The father of a star high school football player who allegedly died of chronic traumatic encephalopathy (CTE)-related injuries has filed the first lawsuit on behalf of a CTE-afflicted youth player against football helmet manufacturers.
This summer, Darren Hamblin filed a suit against Riddell and the owner of Schutt Sports on behalf of his late son, Cody, alleging negligent misrepresentation, negligent product liability, fraud and wrongful death. Cody Hamblin played tackle football from approximately 2001 through at least 2011, using helmets from both manufacturers.
On May 29, 2016, Hamblin, then 22, was fishing with his grandfather on a boat and suddenly had a seizure, causing him to fall overboard and drown, according to the suit. Doctors then determined he had CTE.
CTE is a degenerative brain disease found in athletes, military veterans, and others with a history of repetitive brain trauma. In CTE, a protein called Tau forms clumps that slowly spread throughout the brain, killing brain cells. CTE has been seen in people as young as 17, but symptoms do not generally begin appearing until years after the onset of head impacts. Early symptoms of CTE usually appear in a patient’s late 20s or 30s, and often affect a patient’s mood and behavior. Some common changes seen include impulse control issues, aggression, depression and paranoia.
Since CTE tends to develop later in life, Hamblin must be able to show that CTE caused his son’s seizure and that CTE was a direct result of improper sporting equipment.
“I think this is a bizarre test case,” a source close to the defense said, since the family has to prove not only that football caused CTE, but also that CTE caused the seizure. “The seizure could have been caused by anything.”
Hamblin’s father in the suit says he “did not know the long-term effects of repeat brain injuries, sub-concussive hits and cumulative brain trauma and relied on the defendants to protect them.”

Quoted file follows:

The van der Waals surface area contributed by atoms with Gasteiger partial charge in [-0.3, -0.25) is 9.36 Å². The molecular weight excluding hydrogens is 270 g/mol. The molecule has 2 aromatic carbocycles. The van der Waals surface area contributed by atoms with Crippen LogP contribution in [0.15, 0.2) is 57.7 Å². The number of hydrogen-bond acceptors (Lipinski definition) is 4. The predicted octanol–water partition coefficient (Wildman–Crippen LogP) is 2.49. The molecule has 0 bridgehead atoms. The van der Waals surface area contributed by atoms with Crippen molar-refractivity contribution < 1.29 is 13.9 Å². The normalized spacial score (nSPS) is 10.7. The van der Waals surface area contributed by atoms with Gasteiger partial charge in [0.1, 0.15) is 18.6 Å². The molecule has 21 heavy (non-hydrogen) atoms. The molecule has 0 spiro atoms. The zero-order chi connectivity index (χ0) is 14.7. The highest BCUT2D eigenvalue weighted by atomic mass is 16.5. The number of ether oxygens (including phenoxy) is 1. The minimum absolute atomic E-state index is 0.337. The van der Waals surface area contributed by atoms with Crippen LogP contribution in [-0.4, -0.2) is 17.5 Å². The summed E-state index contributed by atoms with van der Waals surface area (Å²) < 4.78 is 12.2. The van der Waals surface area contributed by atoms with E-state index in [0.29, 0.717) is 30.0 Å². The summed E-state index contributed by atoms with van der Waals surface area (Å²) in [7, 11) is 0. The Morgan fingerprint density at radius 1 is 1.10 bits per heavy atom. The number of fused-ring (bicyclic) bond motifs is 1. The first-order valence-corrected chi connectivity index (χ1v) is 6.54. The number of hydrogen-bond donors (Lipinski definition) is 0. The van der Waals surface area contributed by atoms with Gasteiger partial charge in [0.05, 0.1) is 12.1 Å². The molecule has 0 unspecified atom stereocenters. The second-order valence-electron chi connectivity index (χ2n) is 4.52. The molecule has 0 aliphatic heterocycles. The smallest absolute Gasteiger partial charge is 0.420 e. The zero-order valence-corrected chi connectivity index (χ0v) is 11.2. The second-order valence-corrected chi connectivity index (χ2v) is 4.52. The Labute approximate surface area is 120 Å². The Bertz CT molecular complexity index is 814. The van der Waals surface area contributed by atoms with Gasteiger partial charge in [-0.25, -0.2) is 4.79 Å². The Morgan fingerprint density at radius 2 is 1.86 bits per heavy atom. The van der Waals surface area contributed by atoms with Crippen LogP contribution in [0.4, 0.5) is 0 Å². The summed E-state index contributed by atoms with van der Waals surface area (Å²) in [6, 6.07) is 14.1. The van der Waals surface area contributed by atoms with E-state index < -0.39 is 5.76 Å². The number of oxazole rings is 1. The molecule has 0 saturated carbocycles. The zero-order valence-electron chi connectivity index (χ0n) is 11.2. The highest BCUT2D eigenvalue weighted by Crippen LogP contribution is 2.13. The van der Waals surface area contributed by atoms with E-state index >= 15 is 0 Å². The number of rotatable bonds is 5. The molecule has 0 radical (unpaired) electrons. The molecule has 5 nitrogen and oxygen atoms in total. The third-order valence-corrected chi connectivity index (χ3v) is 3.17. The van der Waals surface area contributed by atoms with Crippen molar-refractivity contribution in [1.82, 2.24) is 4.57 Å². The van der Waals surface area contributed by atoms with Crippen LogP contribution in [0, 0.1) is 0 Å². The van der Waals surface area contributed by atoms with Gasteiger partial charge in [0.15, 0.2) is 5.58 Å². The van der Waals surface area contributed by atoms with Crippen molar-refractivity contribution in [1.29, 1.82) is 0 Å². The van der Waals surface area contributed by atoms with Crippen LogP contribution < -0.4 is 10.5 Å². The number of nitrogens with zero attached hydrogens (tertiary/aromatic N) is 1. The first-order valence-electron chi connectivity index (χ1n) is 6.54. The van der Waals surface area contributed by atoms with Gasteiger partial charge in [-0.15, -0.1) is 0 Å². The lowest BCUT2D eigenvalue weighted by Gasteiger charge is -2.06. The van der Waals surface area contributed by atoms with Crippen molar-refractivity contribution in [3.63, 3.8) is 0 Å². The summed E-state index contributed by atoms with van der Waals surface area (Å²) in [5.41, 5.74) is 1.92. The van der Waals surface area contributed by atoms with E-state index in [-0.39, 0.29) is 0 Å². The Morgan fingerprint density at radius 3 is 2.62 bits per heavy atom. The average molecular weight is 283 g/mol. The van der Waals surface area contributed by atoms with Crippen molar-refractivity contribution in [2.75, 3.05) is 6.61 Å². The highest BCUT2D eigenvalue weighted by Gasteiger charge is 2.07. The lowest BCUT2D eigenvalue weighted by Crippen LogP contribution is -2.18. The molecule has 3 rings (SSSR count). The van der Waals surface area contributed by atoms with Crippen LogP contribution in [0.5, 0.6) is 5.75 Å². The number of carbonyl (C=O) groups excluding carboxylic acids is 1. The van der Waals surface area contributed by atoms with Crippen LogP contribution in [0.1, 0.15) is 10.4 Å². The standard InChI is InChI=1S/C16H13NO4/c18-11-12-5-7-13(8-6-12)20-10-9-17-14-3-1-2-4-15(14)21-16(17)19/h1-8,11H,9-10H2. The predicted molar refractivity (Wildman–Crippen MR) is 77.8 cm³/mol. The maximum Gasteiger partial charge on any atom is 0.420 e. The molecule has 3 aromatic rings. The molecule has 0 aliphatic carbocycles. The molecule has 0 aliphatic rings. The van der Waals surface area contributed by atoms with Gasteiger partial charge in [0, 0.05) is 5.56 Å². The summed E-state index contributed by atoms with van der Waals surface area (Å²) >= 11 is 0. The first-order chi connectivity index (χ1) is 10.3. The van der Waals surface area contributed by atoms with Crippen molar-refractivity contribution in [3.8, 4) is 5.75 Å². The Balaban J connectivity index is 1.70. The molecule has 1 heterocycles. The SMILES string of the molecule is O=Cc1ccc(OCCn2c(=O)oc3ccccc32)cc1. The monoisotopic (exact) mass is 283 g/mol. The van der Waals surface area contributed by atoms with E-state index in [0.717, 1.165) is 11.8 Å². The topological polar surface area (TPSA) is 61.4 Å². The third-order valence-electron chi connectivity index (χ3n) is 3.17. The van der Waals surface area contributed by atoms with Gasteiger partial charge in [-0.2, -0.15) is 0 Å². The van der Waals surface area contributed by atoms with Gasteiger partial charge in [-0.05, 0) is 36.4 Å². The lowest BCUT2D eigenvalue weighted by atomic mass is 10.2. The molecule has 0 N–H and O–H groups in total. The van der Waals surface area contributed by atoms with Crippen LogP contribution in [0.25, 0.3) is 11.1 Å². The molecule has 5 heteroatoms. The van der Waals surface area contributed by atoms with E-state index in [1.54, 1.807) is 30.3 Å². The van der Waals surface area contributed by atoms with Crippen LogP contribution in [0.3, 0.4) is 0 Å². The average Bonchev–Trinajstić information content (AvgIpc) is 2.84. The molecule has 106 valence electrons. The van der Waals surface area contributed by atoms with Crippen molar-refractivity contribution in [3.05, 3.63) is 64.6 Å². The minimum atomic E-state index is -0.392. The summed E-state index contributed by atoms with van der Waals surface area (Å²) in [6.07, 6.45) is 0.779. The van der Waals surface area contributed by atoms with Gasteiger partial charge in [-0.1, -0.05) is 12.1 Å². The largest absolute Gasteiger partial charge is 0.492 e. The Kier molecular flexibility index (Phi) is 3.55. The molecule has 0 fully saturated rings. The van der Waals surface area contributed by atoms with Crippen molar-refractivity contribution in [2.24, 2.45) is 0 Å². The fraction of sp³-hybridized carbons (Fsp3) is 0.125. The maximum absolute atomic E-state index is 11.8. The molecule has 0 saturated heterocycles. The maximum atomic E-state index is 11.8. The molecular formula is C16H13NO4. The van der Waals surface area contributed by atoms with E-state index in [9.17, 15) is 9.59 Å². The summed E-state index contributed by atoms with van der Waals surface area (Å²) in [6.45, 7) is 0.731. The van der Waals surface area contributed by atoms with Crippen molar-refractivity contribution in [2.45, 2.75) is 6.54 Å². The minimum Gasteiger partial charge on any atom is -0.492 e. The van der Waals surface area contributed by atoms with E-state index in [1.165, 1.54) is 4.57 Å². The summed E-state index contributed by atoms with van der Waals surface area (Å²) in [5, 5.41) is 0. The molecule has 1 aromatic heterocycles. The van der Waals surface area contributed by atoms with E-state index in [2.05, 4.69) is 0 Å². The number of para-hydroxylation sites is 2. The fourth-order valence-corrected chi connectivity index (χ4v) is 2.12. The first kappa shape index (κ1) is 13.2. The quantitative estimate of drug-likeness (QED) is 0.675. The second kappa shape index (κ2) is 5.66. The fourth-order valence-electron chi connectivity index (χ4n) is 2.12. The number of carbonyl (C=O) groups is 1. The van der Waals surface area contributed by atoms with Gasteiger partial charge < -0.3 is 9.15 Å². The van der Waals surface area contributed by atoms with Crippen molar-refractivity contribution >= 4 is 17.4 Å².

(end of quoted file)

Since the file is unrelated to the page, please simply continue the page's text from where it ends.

“There are no specific safety standards for youth sports,” plaintiffs allege in the suit. “The helmet was not designed for minors. There are known design defects, inadequate fitting instructions, and inadequate adult manufacturing standards applied towards an even more vulnerable population, child athletes.”
Meanwhile, thousands of former NFL players are suing Riddell in a case that used to be connected to the 2017-settled $1 billion suit against the NFL for living players who retired before July 7, 2014. That Riddell case is still being heard.
If your child is playing football this season, take the time to ensure his helmet meets the safety requirements set forth by the National Operating Committee of Standards for Athletic Equipment (NOCSAE®). Visit the site to learn more about keeping student athletes safe this football season.
If you or a loved has suffered injuries or wrongful death as a result of someone else’s neglience, call Attorney Steve Hoskins today for a free consultation. Attorney Steve Hoskins has been recognized by the Supreme Court of Florida as a Board Certified Civil Trial Lawyer, a distinction earned by only 1 percent of attorneys in the State of Florida. Highly skilled, tough and strategic, Mr. Hoskins has over 37 years of experience and has obtained over $500 million in verdicts and settlements for injured victims and their families along the Treasure Coast. His experienced team of auto accident and personal injury lawyers, investigators, specialists and paralegals are ready to defend your rights and obtain the care and financial security you deserve. There are no fees or costs unless we win a settlement for you.
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